The 2024 Mazda MX-5 gets tweaked dynamics, Recaro seats and a £28,000 price tag
Mazda has updated its evergreen roadster for 2024, with the goal of improving feel, drivability and in-car connectivity
The Mazda MX-5 has an unbreakable grip on the small sports car market – rivals have come and gone, but none have made a dent in its number one spot in the sales charts. This is despite the fact that the current ND version has been on sale for almost a decade, in which time Mazda has applied numerous incremental updates to the model. This year brings another round of changes, this time aimed at refining the MX-5’s driving dynamics and in-car tech.
As before, the MX-5 range is split across Prime-Line, Exclusive-Line and Homura models, with the choice of a soft-top or folding hard-top RF version. Order books are open now with prices starting at £28,000, or £29,900 for the RF.
The MX-5’s pert, sharply surfaced design has barely changed, save for redesigned front and rear LED light units and a new Aero Grey paint colour. Instead, Mazda has focused its efforts on making the MX-5 more intuitive and playful to drive, with detail changes to its drivetrain and chassis.
Manual 2-litre MX-5s receive a new asymmetric limited-slip differential, which has been tuned for optimum lock-up characteristics on-throttle and under coast. In particular, the new hardware enables a more stable attitude on the way into the corner thanks to a stronger locking effect in this phase.
Exclusive-Line and Homura models get a more lenient DSC track mode to take advantage of this, while all MX-5s receive a revised throttle map for more linear, sharper engine response. The steering, meanwhile, gains a new power steering calibration that reduces friction in the rack – something that robs the system of a natural, fluid feel in the outgoing car.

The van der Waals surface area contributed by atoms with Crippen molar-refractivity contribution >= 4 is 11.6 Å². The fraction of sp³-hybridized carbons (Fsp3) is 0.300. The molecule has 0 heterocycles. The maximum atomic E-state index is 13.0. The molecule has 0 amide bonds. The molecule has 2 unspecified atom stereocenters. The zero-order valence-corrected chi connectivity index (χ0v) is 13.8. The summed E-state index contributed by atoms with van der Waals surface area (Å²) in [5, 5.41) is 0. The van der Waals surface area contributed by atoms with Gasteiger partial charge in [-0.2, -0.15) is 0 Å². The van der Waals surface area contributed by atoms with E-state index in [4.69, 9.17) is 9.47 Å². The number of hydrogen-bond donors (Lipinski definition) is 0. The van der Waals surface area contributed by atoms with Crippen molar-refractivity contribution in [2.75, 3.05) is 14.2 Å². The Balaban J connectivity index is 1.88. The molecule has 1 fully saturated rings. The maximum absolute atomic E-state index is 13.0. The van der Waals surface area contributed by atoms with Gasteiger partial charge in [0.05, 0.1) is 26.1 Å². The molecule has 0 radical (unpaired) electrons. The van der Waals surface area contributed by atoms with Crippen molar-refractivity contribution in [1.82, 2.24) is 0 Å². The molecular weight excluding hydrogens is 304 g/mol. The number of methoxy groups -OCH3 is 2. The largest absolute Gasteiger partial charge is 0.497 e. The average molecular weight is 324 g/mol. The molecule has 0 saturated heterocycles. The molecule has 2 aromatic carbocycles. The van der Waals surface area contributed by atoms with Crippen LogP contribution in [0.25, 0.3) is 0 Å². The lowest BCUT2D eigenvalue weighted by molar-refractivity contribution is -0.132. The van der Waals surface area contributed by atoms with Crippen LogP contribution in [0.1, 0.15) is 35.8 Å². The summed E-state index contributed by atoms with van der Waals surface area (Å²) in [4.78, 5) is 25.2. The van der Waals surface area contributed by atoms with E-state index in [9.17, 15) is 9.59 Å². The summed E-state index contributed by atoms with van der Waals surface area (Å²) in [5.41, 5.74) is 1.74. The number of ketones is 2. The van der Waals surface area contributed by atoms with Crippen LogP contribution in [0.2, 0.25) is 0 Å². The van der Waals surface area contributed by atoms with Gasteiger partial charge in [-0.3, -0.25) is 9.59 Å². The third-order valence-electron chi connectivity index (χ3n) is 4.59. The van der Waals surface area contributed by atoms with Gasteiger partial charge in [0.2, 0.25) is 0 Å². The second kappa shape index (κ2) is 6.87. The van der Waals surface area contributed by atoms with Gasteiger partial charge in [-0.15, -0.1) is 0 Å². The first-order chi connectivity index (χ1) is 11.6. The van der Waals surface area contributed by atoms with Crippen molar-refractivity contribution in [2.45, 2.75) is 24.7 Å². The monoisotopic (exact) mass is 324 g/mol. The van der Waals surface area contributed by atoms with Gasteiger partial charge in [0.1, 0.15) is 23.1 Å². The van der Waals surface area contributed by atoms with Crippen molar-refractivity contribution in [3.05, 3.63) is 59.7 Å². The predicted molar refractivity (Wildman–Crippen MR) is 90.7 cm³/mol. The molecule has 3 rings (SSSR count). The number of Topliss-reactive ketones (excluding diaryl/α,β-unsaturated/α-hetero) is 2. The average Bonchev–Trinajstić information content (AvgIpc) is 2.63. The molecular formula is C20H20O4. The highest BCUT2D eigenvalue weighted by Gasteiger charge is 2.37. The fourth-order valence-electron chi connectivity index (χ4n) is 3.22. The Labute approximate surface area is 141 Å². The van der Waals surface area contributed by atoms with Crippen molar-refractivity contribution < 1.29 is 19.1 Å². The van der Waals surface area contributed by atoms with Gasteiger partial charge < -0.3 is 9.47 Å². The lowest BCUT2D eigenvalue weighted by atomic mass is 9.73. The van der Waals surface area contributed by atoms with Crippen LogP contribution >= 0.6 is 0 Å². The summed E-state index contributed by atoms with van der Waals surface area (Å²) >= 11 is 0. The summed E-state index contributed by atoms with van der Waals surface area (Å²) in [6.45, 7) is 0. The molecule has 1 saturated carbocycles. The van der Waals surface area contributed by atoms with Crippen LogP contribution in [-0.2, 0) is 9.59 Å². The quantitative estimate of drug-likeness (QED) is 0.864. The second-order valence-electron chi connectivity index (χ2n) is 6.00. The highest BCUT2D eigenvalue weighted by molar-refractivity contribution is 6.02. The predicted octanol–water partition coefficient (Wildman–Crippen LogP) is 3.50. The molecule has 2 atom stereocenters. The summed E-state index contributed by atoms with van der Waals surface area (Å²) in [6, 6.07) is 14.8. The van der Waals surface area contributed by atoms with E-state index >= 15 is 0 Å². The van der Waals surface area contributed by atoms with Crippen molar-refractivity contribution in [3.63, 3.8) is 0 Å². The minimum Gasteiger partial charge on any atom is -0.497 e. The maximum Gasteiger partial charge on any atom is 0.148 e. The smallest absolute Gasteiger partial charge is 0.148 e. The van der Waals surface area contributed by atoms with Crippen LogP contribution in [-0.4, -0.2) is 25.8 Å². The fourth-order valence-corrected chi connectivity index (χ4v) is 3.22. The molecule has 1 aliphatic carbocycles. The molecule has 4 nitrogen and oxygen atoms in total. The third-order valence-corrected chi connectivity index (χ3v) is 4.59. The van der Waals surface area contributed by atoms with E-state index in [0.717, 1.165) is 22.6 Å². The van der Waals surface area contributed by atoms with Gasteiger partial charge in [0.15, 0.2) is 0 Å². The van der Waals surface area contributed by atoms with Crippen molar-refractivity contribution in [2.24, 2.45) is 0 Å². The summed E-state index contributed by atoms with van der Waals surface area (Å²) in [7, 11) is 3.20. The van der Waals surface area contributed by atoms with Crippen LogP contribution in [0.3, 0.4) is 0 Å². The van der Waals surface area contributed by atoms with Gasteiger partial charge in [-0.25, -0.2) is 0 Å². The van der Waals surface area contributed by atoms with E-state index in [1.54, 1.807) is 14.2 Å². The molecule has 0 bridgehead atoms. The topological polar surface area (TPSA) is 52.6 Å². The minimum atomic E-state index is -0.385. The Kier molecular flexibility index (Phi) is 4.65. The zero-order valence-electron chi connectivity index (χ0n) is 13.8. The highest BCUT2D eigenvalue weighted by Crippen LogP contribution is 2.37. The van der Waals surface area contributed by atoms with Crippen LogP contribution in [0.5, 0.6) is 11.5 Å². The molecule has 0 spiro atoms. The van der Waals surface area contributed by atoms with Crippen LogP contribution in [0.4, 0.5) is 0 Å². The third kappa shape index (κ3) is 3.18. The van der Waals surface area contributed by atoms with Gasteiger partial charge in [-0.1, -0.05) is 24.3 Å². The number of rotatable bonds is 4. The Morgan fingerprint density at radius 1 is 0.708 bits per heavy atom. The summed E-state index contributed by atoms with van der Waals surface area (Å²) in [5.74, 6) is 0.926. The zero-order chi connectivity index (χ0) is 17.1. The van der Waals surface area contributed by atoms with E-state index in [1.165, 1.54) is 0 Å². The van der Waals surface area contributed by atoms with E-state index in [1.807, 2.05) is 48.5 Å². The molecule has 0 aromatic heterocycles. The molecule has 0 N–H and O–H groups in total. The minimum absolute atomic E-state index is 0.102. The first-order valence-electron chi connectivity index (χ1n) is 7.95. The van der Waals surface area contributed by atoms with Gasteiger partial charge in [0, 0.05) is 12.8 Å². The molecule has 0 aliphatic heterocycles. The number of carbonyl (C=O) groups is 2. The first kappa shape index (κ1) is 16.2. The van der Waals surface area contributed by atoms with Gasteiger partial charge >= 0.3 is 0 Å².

The existing pair of naturally-aspirated four-cylinder petrol engines are carried over unchanged for 2024, with the 1.5-litre unit generating 130bhp and the larger 2-litre boosting this to 181bhp. The latter comes equipped with a strut brace, the aforementioned limited-slip differential and Bilstein dampers as standard.
Inside, the MX-5’s ageing 7-inch infotainment touchscreen has been swapped out for a larger 8.8-inch unit running Mazda’s newest software, which sits next to an updated instrument panel. Extra USB-C ports and a frameless rear view mirror are also thrown in, with the Homura now gaining Recaro seats trimmed in leather and Alcantara.
The 2024 MX-5 is available to order now, with first deliveries scheduled for March.